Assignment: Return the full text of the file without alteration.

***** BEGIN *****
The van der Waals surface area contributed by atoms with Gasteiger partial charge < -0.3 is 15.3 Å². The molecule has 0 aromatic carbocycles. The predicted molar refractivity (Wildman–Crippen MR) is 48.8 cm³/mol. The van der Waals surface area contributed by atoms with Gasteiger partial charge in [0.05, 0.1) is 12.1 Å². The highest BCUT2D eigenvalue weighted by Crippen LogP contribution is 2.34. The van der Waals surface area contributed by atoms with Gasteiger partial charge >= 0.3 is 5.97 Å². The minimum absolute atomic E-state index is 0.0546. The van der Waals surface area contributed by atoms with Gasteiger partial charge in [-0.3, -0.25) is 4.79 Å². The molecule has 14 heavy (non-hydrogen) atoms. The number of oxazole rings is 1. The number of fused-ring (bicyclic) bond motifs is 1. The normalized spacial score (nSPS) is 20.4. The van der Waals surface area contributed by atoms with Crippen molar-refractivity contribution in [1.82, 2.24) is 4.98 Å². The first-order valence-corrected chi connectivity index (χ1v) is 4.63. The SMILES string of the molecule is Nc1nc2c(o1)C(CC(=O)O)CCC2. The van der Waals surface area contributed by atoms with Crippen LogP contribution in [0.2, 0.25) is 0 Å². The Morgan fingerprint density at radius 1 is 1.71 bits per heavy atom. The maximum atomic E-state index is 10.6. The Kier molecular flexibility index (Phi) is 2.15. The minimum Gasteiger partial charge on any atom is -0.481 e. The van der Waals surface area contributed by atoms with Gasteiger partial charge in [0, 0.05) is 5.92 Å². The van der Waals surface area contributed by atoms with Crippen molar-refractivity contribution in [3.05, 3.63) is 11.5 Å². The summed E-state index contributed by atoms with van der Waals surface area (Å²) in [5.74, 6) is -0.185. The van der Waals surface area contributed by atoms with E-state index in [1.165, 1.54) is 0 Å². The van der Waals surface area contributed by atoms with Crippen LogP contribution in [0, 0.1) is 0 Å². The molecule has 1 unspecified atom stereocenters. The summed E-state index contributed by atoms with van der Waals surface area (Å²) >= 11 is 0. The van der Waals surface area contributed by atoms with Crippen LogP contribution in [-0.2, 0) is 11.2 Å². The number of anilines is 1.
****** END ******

The van der Waals surface area contributed by atoms with Gasteiger partial charge < -0.3 is 15.3 Å². The molecule has 0 aromatic carbocycles. The predicted molar refractivity (Wildman–Crippen MR) is 48.8 cm³/mol. The van der Waals surface area contributed by atoms with Gasteiger partial charge in [0.05, 0.1) is 12.1 Å². The highest BCUT2D eigenvalue weighted by Crippen LogP contribution is 2.34. The van der Waals surface area contributed by atoms with Gasteiger partial charge >= 0.3 is 5.97 Å². The minimum absolute atomic E-state index is 0.0546. The van der Waals surface area contributed by atoms with Gasteiger partial charge in [-0.3, -0.25) is 4.79 Å². The molecule has 14 heavy (non-hydrogen) atoms. The number of oxazole rings is 1. The number of fused-ring (bicyclic) bond motifs is 1. The normalized spacial score (nSPS) is 20.4. The van der Waals surface area contributed by atoms with Crippen molar-refractivity contribution in [1.82, 2.24) is 4.98 Å². The first-order valence-corrected chi connectivity index (χ1v) is 4.63. The SMILES string of the molecule is Nc1nc2c(o1)C(CC(=O)O)CCC2. The van der Waals surface area contributed by atoms with Crippen LogP contribution in [0.2, 0.25) is 0 Å². The Morgan fingerprint density at radius 1 is 1.71 bits per heavy atom. The maximum atomic E-state index is 10.6. The Kier molecular flexibility index (Phi) is 2.15. The minimum Gasteiger partial charge on any atom is -0.481 e. The van der Waals surface area contributed by atoms with Gasteiger partial charge in [0, 0.05) is 5.92 Å². The van der Waals surface area contributed by atoms with Crippen molar-refractivity contribution in [3.05, 3.63) is 11.5 Å². The summed E-state index contributed by atoms with van der Waals surface area (Å²) in [5.74, 6) is -0.185. The van der Waals surface area contributed by atoms with E-state index in [1.165, 1.54) is 0 Å². The van der Waals surface area contributed by atoms with Crippen LogP contribution in [0, 0.1) is 0 Å². The molecule has 1 unspecified atom stereocenters. The summed E-state index contributed by atoms with van der Waals surface area (Å²) >= 11 is 0. The van der Waals surface area contributed by atoms with Crippen LogP contribution in [-0.2, 0) is 11.2 Å². The number of anilines is 1.